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  1. #1
    Join Date
    Sep. 23, 2006

    Default Indoor arena lighting

    I have a small indoor riding area 100'X60'X 14'H and have been looking at different types of lighting vs the 400 watt metal halide lamps. Does anyone have the high output fluorescents in their indoor? I had quotes for LED high bay lights but they're WAY out of my price range.

  2. #2
    Join Date
    Dec. 9, 2002
    Fort Salonga, NY USA


    T5 High Output 6 lamp Hi-Bay fluorescent fixtures are great in that application.

    1 members found this post helpful.

  3. #3
    Join Date
    Mar. 26, 2005
    Back to Normal.. or as close as I'll ever get


    I have almost the same size indoor - 60X120x16h - and I went with cold-ballast fluorescents.
    Mainly because I wanted to avoid the noise and wait-time for halide.

    8yrs later they are working fine, no need to replace any bulbs - although I'll admit they have been used rarely. It's just me and I prefer riding outside and in daylight.
    I have the same fixtures in my barn and have had to replace some bulbs, but only once in the same 8yrs.
    The barn fixtures get turned on 2X daily when there's not sufficient daylight to feed.
    If you will have more traffic in your barn/arena, YMMV.

    I went with (on electrician's advice) 3 banks of 5 8' fixtures and could have probably skipped one whole bank.
    When they are all lit you could perform brain surgery in there.
    Generally I use the 2 outer banks if I'm riding after dark, leaving the center unlit.
    *friend of bar.ka*RIP all my lovely boys, gone too soon:
    Steppin' Out 1988-2004
    Hey Vern! 1982-2009, Cash's Bay Threat 1994-2009
    Sam(Jaybee Altair) 1994-2015

    1 members found this post helpful.

  4. #4
    Join Date
    May. 16, 2005
    Elmwood, Wisconsin


    A way to save money on your fixtures. See if you can locate a salvage dealer who purchases things like lights from factories and warehouses which are being torn down or renovated. We were able to purchase 12 mercury lights for our arena and four flourescents all for the price of one new mercury light.

    I do think that if I were putting in flourescents now, I would prefer 4' ones. Getting the 8' lamps home and installing them is considerably more difficult than doing the same with 4' lamps. If you are in a climate with winter temperatures below zero F, you will need cold ballasts and you will still have somewhat dim lights for the first few minutes on very cold days.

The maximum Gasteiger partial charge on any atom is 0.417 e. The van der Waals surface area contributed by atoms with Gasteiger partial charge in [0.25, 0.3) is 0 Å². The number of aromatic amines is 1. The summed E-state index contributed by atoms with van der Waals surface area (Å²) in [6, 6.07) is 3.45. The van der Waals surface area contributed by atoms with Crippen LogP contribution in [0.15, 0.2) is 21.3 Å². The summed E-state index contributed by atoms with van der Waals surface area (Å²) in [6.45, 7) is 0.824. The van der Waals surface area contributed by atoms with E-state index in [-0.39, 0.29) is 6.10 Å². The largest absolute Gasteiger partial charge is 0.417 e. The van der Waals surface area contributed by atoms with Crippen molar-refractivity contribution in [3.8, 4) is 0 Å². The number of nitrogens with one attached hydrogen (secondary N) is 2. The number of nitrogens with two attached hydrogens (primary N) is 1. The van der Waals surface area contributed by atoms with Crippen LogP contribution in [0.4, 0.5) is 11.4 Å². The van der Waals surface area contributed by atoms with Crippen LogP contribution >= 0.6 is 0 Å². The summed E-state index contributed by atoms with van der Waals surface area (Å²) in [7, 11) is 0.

Robin from Dancing Horse Hill
    Elmwood, Wisconsin

  5. #5
    Join Date
    May. 5, 2000
    Aiken, SC


    I had the same size indoor when we lived in WI. I put up regular light sockets on every other joist and did three rows. One down the middle and a row on either side about ten foot from each side wall. Used 200 watt light bulbs. Worked just fine and didn't cost an arm and a leg. Thought about going with florescent but our indoor was not insulated and the florescent don't do well in extreme cold.

  6. #6
    Join Date
    Aug. 25, 2007


    We have covered outdoor arena (200' x 60' x 18'). When we put it up the electrical contractors I talked to wanted to light it up like an industrial facility doing high end engraving. With a price tag to match.

    In the end we used 8 "yard lights" from the Co-Op. You can choose mercury vapor or sodium vapor. Mercury is a bluer light, sodium more yellow. For you size I'd suspect 4-6 would give you more than enough light for anything you'll be doing (including jump training).

    When we did it the price came out to about $250/light (including the wiring).

    You don't say where you are. If you're in a cold climate you have to use a "cold climate fluorescent" fixture. They are significantly more expensive than standard fixtures; I'm not sure about the price of the tubes or their live expectancy.

    Our outdoor has been up for almost 14 years and we've replaced one bulb.

    Shop around for options; there are many out there.

    Mangalarga Marchador: Uma Raça, Uma Paixão

    1 members found this post helpful.

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